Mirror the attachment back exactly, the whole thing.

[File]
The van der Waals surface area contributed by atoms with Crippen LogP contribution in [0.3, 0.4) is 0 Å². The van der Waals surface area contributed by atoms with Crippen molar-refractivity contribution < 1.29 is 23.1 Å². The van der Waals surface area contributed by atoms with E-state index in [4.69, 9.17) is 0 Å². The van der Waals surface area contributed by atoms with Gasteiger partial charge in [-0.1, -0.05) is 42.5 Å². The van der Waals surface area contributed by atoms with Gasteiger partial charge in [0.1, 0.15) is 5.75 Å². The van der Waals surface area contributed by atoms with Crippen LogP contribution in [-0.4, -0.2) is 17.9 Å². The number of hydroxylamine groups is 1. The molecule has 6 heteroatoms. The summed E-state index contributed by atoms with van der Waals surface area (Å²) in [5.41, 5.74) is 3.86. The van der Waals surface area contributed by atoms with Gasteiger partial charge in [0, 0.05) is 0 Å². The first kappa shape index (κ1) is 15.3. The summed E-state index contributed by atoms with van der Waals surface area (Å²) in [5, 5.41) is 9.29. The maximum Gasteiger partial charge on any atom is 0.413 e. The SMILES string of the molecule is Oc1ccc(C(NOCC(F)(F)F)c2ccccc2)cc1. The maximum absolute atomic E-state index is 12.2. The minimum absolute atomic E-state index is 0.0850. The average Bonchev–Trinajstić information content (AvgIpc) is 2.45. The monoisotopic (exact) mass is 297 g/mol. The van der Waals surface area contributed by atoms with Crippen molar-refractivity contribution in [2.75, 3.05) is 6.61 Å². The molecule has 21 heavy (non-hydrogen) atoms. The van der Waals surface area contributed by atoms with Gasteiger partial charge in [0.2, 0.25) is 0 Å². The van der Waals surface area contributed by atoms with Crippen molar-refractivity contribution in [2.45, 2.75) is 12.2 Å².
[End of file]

The van der Waals surface area contributed by atoms with Crippen LogP contribution in [0.3, 0.4) is 0 Å². The van der Waals surface area contributed by atoms with Crippen molar-refractivity contribution < 1.29 is 23.1 Å². The van der Waals surface area contributed by atoms with E-state index in [4.69, 9.17) is 0 Å². The van der Waals surface area contributed by atoms with Gasteiger partial charge in [-0.1, -0.05) is 42.5 Å². The van der Waals surface area contributed by atoms with Gasteiger partial charge in [0.1, 0.15) is 5.75 Å². The van der Waals surface area contributed by atoms with Crippen LogP contribution in [-0.4, -0.2) is 17.9 Å². The number of hydroxylamine groups is 1. The molecule has 6 heteroatoms. The summed E-state index contributed by atoms with van der Waals surface area (Å²) in [5.41, 5.74) is 3.86. The van der Waals surface area contributed by atoms with Gasteiger partial charge in [0, 0.05) is 0 Å². The first kappa shape index (κ1) is 15.3. The summed E-state index contributed by atoms with van der Waals surface area (Å²) in [5, 5.41) is 9.29. The maximum Gasteiger partial charge on any atom is 0.413 e. The SMILES string of the molecule is Oc1ccc(C(NOCC(F)(F)F)c2ccccc2)cc1. The maximum absolute atomic E-state index is 12.2. The minimum absolute atomic E-state index is 0.0850. The average Bonchev–Trinajstić information content (AvgIpc) is 2.45. The monoisotopic (exact) mass is 297 g/mol. The van der Waals surface area contributed by atoms with Crippen molar-refractivity contribution in [2.75, 3.05) is 6.61 Å². The molecule has 21 heavy (non-hydrogen) atoms. The van der Waals surface area contributed by atoms with Gasteiger partial charge in [0.2, 0.25) is 0 Å². The van der Waals surface area contributed by atoms with Crippen molar-refractivity contribution in [2.45, 2.75) is 12.2 Å².